II Corinthians 3:7

“But if the ministration of death, written and engraven in stones, (the Law, and so if that) was glorious, so that the children of Israel could not steadfastly behold the face of Moses for the glory of his countenance; which was to be done away:”

Now before we go back and look at those verses in the Book of Exodus I’m going to tell you something. I’ll bet that you thought, like I did for so long, that in the account when Moses came down the mountain after talking with The Lord face-to-face that Moses’ face shone, Right? So we know a veil was put upon his face. Now what do most of us think that the veil was for? Well, because Moses was so radiant in his glory, having been in the presence of Christ of the Old Testament that the children of Israel couldn’t stand to look on his face. But that’s not what that means at all. Now this is going to be hard to swallow isn’t it? What was being veiled was the passing away of the Law. Now put that in your mind, and as we come down the line you’ll see what we’re talking about. Now verse 8:

II Corinthians 3:8

“How shall not the ministration of the spirit (which is now indicative of Grace) be rather glorious?”

What’s Paul talking about? As the gloriousness (if there is such a word) of the Law faded away, then what takes its place and is even more glorious? Grace! So you have the passing away of one and the bringing on the scene of the other. Law has to fade away and Grace becomes epitomized. Now moving on to verse 9:

II Corinthians 3:9a

“For if the ministration of condemnation…” Remember you only condemn something that has a flaw. We had better use some Scripture with this so let’s go back to the Book of Romans in Chapter 3.

Romans 3:19,20

“Now we know that what things soever the law saith, it saith to them who are under the law, (who’s under the Law? Israel. The Gentiles never were. But the power of the Law didn’t stop with Israel but) that every mouth may be stopped, and all the world (not just Israel) may become guilty before God. Therefore by the deeds (or keeping) of the law there shall no flesh be justified in his sight: for by the law is the knowledge of sin.”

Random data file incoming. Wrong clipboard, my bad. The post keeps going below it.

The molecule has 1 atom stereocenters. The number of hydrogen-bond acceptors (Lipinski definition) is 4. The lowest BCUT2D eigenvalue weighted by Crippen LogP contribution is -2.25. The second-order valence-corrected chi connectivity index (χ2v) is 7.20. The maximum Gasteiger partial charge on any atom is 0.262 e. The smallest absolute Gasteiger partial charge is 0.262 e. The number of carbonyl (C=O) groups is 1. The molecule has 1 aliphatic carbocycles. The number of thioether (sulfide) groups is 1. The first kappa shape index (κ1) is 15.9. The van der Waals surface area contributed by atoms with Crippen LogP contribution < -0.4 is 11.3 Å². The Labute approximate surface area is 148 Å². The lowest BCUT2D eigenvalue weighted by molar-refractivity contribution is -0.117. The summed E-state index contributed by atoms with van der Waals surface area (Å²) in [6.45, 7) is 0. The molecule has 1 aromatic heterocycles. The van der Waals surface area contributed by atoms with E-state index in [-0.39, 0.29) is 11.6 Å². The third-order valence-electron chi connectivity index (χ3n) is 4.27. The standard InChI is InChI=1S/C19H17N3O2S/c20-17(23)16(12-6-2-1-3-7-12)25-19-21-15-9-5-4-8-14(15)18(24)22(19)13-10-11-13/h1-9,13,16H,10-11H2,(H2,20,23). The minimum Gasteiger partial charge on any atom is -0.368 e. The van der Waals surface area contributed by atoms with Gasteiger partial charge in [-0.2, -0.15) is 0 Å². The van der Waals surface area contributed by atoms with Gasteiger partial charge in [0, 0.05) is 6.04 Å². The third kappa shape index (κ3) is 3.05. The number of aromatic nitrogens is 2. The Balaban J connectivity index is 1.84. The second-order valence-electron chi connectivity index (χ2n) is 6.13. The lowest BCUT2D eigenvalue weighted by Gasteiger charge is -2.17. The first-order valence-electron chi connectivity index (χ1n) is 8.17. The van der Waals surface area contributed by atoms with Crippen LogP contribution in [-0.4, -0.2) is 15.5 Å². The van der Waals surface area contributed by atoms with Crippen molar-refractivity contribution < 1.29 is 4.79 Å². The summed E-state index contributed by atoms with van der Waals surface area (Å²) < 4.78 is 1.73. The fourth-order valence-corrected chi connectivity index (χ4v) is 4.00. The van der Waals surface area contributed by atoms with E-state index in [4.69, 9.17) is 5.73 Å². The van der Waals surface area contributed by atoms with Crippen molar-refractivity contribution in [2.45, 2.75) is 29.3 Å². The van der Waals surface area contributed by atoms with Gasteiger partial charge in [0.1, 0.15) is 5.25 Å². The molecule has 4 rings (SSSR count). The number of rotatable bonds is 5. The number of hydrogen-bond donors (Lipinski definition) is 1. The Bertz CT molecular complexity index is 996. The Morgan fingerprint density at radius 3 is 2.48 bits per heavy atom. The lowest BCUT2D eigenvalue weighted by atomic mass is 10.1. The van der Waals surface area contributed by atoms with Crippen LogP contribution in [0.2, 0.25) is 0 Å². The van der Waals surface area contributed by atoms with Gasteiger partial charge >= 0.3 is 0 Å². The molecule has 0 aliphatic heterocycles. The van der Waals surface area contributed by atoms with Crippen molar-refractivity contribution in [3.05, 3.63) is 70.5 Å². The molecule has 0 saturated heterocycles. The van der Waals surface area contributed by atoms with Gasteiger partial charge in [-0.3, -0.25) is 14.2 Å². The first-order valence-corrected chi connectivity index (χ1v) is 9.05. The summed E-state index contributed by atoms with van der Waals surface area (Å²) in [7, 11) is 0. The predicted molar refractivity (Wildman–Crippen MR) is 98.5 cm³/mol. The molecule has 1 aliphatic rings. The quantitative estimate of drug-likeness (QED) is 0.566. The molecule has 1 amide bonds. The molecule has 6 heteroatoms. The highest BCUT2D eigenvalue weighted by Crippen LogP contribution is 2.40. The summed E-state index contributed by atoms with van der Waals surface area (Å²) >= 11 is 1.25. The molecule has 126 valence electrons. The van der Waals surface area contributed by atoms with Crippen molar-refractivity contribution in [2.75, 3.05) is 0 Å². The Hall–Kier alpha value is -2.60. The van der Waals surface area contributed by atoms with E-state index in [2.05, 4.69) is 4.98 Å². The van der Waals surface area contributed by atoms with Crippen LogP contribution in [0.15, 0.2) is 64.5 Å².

And what’s the other word that is connected with sin? Death! So the Law was an administration of death. All the Law could do was condemn the individual, and if he was condemned then death was the only alternative. Now coming back to II Corinthians again. If that was going to be done away with in verse 7, now we have the whole concept of Grace taking the place of Law.

II Corinthians 3:9

“For if the ministration of condemnation (Law) be glory, (then) much more doth the ministration of righteousness exceed in glory.”

As great as the system of Law was in operating in the Nation of Israel, it’s nothing to be compared with the operation of Grace.

II Corinthians 3:10

“For even that which was made glorious had no glory in this respect, by reason of the glory that excelleth.”

Now you know what I think Paul is saying? That, by comparison, the glory of legalism which was, of course, the way God mandated to the Nation of Israel living under the Law, was nothing. The sad thing is that we have people today by the millions who turn their backs on Grace and say, “I’ll do the best I can, I’ll keep the Commandments.” It’s just a sad commentary isn’t it?. Now verse 11. In this verse Paul puts it in plain language. This isn’t covered up or veiled one iota.

II Corinthians 3:11

“For if that which is done away was glorious, much more that which remaineth is glorious.”

Well what was done away with? The Law. What now remains? Grace. So we have two great contrasts, but the same God. These are two totally different economies. The one said,“Thou shalt not and thou shalt.” The other one stands over here in the verse we saw a couple of lessons ago. “Therefore stand in the liberty wherewith Christ has saved us.”What a difference.

Galatians 2:4

“And that because of false brethren unawares brought in, who came in privily to spy out our liberty which we have in Christ Jesus, that they might bring us into bondage:”

So you can see what a difference. Grace is far more glorious. Now verse 12:

II Corinthians 3:12

“Seeing then that we have such hope, (the coming out of legalism with all of its demands) we use great plainness of speech:”

I don’t care in what form or shape legalism comes, it’s legalism. And legalism always instructs you as to what you have to do in order to merit favor with God. There are millions of people who are shunning the Gospel of God’s Grace, (believing in His finished work of the Cross. (I Corinthians 15:1-4) and saying, “I have to work for it.” What a sad commentary, but that’s the Devil’s lie. When Christ died and rose from the dead, God was totally satisfied that was all we needed. We can trust that completely, and we don’t have to work and sweat, and worry, hoping that maybe we’ve done enough, because Christ did enough. He did all that was necessary. But always remember that Grace is not license. That doesn’t mean that I can go out and live like the Devil’s crowd, and mostly because we don’t want to. I dare say that the average true believer would be as miserable in a honky tonk on Saturday night as a regular honky tonk customer would be in Church on a Sunday morning. It’s the same difference. Two totally different lifestyles, two totally different desires, and this, of course, is what makes it work. Now verse 13:

II Corinthians 3:13